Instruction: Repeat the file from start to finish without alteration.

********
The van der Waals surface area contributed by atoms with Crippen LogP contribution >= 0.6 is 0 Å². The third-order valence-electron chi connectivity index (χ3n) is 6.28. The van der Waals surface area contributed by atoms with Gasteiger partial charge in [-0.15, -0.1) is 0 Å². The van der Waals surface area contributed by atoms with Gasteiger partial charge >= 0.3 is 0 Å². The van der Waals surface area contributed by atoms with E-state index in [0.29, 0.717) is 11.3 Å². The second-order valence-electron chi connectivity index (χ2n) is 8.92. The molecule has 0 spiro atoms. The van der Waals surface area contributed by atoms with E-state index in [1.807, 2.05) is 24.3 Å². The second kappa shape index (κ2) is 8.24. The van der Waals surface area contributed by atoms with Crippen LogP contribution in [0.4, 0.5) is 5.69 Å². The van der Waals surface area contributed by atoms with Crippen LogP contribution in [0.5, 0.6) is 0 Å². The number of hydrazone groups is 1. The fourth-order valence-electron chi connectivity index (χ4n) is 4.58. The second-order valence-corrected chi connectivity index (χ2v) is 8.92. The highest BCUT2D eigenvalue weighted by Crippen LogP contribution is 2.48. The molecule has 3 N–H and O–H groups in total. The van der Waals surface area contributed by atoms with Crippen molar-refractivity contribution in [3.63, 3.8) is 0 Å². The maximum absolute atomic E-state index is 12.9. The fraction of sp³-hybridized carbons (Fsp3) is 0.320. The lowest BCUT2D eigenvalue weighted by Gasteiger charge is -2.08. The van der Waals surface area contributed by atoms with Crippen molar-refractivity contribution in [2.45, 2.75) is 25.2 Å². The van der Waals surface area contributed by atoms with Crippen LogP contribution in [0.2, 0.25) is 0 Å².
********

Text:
The van der Waals surface area contributed by atoms with Crippen LogP contribution >= 0.6 is 0 Å². The third-order valence-electron chi connectivity index (χ3n) is 6.28. The van der Waals surface area contributed by atoms with Gasteiger partial charge in [-0.15, -0.1) is 0 Å². The van der Waals surface area contributed by atoms with Gasteiger partial charge >= 0.3 is 0 Å². The van der Waals surface area contributed by atoms with E-state index in [0.29, 0.717) is 11.3 Å². The second-order valence-electron chi connectivity index (χ2n) is 8.92. The molecule has 0 spiro atoms. The van der Waals surface area contributed by atoms with E-state index in [1.807, 2.05) is 24.3 Å². The second kappa shape index (κ2) is 8.24. The van der Waals surface area contributed by atoms with Crippen LogP contribution in [0.4, 0.5) is 5.69 Å². The van der Waals surface area contributed by atoms with Crippen LogP contribution in [0.5, 0.6) is 0 Å². The number of hydrazone groups is 1. The fourth-order valence-electron chi connectivity index (χ4n) is 4.58. The second-order valence-corrected chi connectivity index (χ2v) is 8.92. The highest BCUT2D eigenvalue weighted by Crippen LogP contribution is 2.48. The molecule has 3 N–H and O–H groups in total. The van der Waals surface area contributed by atoms with Crippen molar-refractivity contribution in [3.63, 3.8) is 0 Å². The maximum absolute atomic E-state index is 12.9. The fraction of sp³-hybridized carbons (Fsp3) is 0.320. The lowest BCUT2D eigenvalue weighted by Gasteiger charge is -2.08. The van der Waals surface area contributed by atoms with Crippen molar-refractivity contribution in [2.45, 2.75) is 25.2 Å². The van der Waals surface area contributed by atoms with Crippen LogP contribution in [0.2, 0.25) is 0 Å².